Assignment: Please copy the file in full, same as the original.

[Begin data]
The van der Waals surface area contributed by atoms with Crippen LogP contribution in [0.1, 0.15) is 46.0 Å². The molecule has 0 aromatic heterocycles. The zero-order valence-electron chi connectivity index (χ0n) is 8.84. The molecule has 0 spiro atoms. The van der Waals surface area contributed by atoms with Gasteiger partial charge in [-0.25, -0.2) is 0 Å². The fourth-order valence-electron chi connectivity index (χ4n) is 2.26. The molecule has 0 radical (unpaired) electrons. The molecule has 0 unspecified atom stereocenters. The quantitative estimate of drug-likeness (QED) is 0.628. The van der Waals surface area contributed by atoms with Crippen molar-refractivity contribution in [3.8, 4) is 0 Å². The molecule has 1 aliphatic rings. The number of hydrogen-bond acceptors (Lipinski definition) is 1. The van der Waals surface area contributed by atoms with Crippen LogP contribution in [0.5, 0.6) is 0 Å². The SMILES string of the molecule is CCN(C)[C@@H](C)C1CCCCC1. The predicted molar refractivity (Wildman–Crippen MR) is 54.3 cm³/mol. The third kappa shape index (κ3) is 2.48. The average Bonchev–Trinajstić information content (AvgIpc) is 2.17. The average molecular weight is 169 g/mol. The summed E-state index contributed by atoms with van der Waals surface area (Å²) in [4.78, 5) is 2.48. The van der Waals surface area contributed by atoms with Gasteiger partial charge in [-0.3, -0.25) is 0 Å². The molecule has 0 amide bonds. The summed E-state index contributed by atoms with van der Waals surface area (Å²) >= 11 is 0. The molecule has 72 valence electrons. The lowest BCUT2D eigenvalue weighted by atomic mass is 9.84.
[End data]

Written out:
The van der Waals surface area contributed by atoms with Crippen LogP contribution in [0.1, 0.15) is 46.0 Å². The molecule has 0 aromatic heterocycles. The zero-order valence-electron chi connectivity index (χ0n) is 8.84. The molecule has 0 spiro atoms. The van der Waals surface area contributed by atoms with Gasteiger partial charge in [-0.25, -0.2) is 0 Å². The fourth-order valence-electron chi connectivity index (χ4n) is 2.26. The molecule has 0 radical (unpaired) electrons. The molecule has 0 unspecified atom stereocenters. The quantitative estimate of drug-likeness (QED) is 0.628. The van der Waals surface area contributed by atoms with Crippen molar-refractivity contribution in [3.8, 4) is 0 Å². The molecule has 1 aliphatic rings. The number of hydrogen-bond acceptors (Lipinski definition) is 1. The van der Waals surface area contributed by atoms with Crippen LogP contribution in [0.5, 0.6) is 0 Å². The SMILES string of the molecule is CCN(C)[C@@H](C)C1CCCCC1. The predicted molar refractivity (Wildman–Crippen MR) is 54.3 cm³/mol. The third kappa shape index (κ3) is 2.48. The average Bonchev–Trinajstić information content (AvgIpc) is 2.17. The average molecular weight is 169 g/mol. The summed E-state index contributed by atoms with van der Waals surface area (Å²) in [4.78, 5) is 2.48. The van der Waals surface area contributed by atoms with Gasteiger partial charge in [-0.3, -0.25) is 0 Å². The molecule has 0 amide bonds. The summed E-state index contributed by atoms with van der Waals surface area (Å²) >= 11 is 0. The molecule has 72 valence electrons. The lowest BCUT2D eigenvalue weighted by atomic mass is 9.84.